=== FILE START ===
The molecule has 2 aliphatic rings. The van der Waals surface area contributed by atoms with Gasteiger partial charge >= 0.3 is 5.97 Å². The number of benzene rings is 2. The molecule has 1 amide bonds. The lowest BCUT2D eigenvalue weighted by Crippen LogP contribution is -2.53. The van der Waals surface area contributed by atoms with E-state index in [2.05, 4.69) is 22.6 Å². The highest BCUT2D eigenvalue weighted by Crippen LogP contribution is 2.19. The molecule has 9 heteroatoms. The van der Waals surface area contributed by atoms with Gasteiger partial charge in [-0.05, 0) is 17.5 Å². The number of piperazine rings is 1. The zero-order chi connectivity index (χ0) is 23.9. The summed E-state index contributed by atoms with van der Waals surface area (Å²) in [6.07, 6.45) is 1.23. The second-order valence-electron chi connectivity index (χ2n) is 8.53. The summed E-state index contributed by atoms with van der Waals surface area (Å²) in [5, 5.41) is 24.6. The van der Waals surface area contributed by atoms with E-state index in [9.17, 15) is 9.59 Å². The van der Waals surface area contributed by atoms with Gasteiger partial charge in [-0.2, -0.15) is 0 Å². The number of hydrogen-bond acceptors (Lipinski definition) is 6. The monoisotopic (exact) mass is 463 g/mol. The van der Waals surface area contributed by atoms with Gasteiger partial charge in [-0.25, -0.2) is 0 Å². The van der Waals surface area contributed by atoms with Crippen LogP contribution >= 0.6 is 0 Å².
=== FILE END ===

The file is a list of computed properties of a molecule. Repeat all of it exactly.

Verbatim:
The molecule has 2 aliphatic rings. The van der Waals surface area contributed by atoms with Gasteiger partial charge >= 0.3 is 5.97 Å². The number of benzene rings is 2. The molecule has 1 amide bonds. The lowest BCUT2D eigenvalue weighted by Crippen LogP contribution is -2.53. The van der Waals surface area contributed by atoms with E-state index in [2.05, 4.69) is 22.6 Å². The highest BCUT2D eigenvalue weighted by Crippen LogP contribution is 2.19. The molecule has 9 heteroatoms. The van der Waals surface area contributed by atoms with Gasteiger partial charge in [-0.05, 0) is 17.5 Å². The number of piperazine rings is 1. The zero-order chi connectivity index (χ0) is 23.9. The summed E-state index contributed by atoms with van der Waals surface area (Å²) in [6.07, 6.45) is 1.23. The second-order valence-electron chi connectivity index (χ2n) is 8.53. The summed E-state index contributed by atoms with van der Waals surface area (Å²) in [5, 5.41) is 24.6. The van der Waals surface area contributed by atoms with E-state index in [9.17, 15) is 9.59 Å². The van der Waals surface area contributed by atoms with Gasteiger partial charge in [-0.2, -0.15) is 0 Å². The number of hydrogen-bond acceptors (Lipinski definition) is 6. The monoisotopic (exact) mass is 463 g/mol. The van der Waals surface area contributed by atoms with Gasteiger partial charge in [-0.25, -0.2) is 0 Å². The van der Waals surface area contributed by atoms with Crippen LogP contribution >= 0.6 is 0 Å².